Following consultations with President Macron of France, Chancellor Merkel of Germany floated the idea of “meetings at leader’s level” between European leaders and President Putin of Russia. EU leaders quickly dismissed this idea, stating “[t]he European Council expects the Russian leadership to demonstrate a more constructive engagement and political commitment and stop actions against the EU and its Member States, as well as against third countries.”
June 27
France held the second and final round of its regional elections. With only 33% voter turnout, the liberal-conservative party Les Républicains maintained its hold in seven regions, and the center-left party Parti socaliste maintained its hold in five regions. Macron’s La République En Marche was unable to win in additional regions but maintained its hold in two regions, and the far-right Rassemblement national led by Marine Le Pen failed to take control of any region.
June 28
Swedish Prime Minister Stefan Löfven stepped down a week after losing a no confidence vote in the Swedish Parliament and asked for the parliament to find a new government, rather than hold a snap election. Parliamentary Speaker Andres Norlén would begin a “talmansrunda” – speaker’s round – and would have four attempts to find a new head of government.

Snapshot

Europe on the line

Between April 1 and June 30, 2021, President Biden spoke on the phone with Turkish President Erdoğan once (April 23), German Chancellor Merkel once (April 14), and Ukrainian President Zelenskyy twice (April 2 and June 7). President Biden’s call with President Zelenskyy on April 2 is noteworthy for coming immediately on the heels of calls between the Ukrainian president and Secretary of State Antony Blinken, Secretary of Defense Lloyd Austin, and Chairman of the Joint Chiefs of Staff Gen. Mark Milley.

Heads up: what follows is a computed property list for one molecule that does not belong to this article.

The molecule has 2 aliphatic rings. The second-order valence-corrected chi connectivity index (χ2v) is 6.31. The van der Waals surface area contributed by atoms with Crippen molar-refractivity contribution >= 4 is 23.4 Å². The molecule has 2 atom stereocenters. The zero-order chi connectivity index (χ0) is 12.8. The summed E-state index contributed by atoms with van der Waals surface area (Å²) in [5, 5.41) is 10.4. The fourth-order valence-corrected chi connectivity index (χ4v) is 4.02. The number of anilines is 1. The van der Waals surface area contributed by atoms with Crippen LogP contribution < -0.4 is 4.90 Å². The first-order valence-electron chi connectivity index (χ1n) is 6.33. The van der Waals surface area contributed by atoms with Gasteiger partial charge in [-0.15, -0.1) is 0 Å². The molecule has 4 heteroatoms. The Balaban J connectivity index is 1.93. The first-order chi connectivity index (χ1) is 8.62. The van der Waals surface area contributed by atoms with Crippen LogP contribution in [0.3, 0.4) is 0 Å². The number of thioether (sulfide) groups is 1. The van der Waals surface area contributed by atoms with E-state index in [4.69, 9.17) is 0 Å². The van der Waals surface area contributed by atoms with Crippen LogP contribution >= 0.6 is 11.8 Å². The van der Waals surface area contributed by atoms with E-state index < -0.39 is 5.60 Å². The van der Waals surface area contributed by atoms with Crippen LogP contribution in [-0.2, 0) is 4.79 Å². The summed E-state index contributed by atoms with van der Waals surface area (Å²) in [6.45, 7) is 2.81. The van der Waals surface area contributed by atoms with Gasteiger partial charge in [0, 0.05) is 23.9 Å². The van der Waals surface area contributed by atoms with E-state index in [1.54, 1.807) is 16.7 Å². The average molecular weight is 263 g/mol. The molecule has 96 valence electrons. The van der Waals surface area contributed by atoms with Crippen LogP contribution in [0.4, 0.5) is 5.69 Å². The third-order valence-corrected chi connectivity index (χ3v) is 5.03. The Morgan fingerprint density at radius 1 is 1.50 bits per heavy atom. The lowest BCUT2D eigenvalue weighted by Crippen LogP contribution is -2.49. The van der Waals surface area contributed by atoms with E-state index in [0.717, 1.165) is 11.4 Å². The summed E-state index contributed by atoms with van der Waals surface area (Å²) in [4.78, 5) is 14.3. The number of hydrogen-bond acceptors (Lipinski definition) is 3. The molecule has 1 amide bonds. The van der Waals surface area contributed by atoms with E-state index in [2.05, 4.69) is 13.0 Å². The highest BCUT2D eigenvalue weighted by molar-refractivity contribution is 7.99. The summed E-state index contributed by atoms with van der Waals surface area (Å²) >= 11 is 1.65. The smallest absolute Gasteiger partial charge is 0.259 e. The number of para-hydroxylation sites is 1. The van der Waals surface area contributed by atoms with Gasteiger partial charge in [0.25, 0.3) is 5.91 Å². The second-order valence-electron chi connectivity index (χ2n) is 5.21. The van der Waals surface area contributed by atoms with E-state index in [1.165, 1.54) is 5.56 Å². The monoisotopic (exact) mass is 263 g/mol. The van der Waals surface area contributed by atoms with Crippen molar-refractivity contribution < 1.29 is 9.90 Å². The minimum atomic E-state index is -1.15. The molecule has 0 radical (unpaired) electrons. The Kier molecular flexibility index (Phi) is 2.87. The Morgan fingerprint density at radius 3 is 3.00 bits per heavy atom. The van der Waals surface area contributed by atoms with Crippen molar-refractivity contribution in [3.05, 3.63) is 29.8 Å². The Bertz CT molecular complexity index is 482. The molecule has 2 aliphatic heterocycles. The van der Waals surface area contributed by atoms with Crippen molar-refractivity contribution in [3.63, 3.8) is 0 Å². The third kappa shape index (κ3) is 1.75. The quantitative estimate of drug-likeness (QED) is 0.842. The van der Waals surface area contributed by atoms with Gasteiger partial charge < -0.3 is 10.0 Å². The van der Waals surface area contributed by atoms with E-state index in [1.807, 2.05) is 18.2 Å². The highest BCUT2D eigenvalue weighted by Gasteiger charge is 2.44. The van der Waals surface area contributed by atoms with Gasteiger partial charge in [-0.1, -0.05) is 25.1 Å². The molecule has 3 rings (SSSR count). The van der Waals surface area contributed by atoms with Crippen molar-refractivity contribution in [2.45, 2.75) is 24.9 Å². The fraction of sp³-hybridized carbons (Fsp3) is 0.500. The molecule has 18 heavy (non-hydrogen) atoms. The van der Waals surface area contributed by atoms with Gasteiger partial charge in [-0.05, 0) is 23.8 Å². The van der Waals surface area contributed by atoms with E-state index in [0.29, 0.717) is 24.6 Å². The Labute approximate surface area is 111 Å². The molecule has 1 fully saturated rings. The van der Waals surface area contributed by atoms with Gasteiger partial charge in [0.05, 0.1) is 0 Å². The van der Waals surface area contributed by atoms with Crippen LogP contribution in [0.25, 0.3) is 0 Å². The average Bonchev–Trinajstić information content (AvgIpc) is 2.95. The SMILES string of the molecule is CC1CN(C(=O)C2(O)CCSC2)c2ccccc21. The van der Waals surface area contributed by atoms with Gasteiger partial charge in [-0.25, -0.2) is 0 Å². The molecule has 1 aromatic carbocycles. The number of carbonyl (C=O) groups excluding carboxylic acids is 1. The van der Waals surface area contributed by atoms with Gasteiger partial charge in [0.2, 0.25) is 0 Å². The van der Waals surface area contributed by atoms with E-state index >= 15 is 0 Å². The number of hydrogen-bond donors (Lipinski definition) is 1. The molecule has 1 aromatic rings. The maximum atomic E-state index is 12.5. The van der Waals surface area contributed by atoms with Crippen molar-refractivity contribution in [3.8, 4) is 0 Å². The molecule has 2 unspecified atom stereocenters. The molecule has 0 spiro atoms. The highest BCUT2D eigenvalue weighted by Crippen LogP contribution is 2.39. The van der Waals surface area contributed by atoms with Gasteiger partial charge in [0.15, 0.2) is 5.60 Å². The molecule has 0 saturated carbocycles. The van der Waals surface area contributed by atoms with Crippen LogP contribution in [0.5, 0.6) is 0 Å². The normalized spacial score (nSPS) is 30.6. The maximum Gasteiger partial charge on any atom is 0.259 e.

A graphic showing phone calls

We track President Biden’s phone calls with the leaders of France, Germany, Russia, Turkey, and the United Kingdom, whether they had spoken or not, as well as other calls with European leaders of which we were aware. If we missed a conversation, please give us a ring. Sources: the White House.

Figures

New COVID-19 variants and low global vaccination rates significantly risk the world’s reopening. First detected in December 2020, the B.1.617.2 – or delta – variant has rapidly increased across the world. 40-60% more transmissible than original COVID-19 strains, by the middle of April 2021, more than 50% of new COVID-19 cases in India were identified as the delta variant. Less than a month later, the delta variant became the majority strain in circulation in the United Kingdom, as well. By the end of the second quarter of 2021, the Delta variant made up almost all cases in Israel (98%), Russia (95%), and Australia (84%).

 

 

High vaccination rates may only blunt the spread of the delta variant – underscoring U.S. CDC Director Rochelle Walensky’s remark that the United States faces a “pandemic of the unvaccinated.” In Israel, for example, where more than 50% of the population has been fully vaccinated since March 2021, the delta variant quickly became the majority strain in circulation beginning in May 2021.  The United Kingdom, another winner of the vaccine race, more than 48% of whose population was fully vaccinated on June 28, saw 98% of its COVID cases come from the delta variant.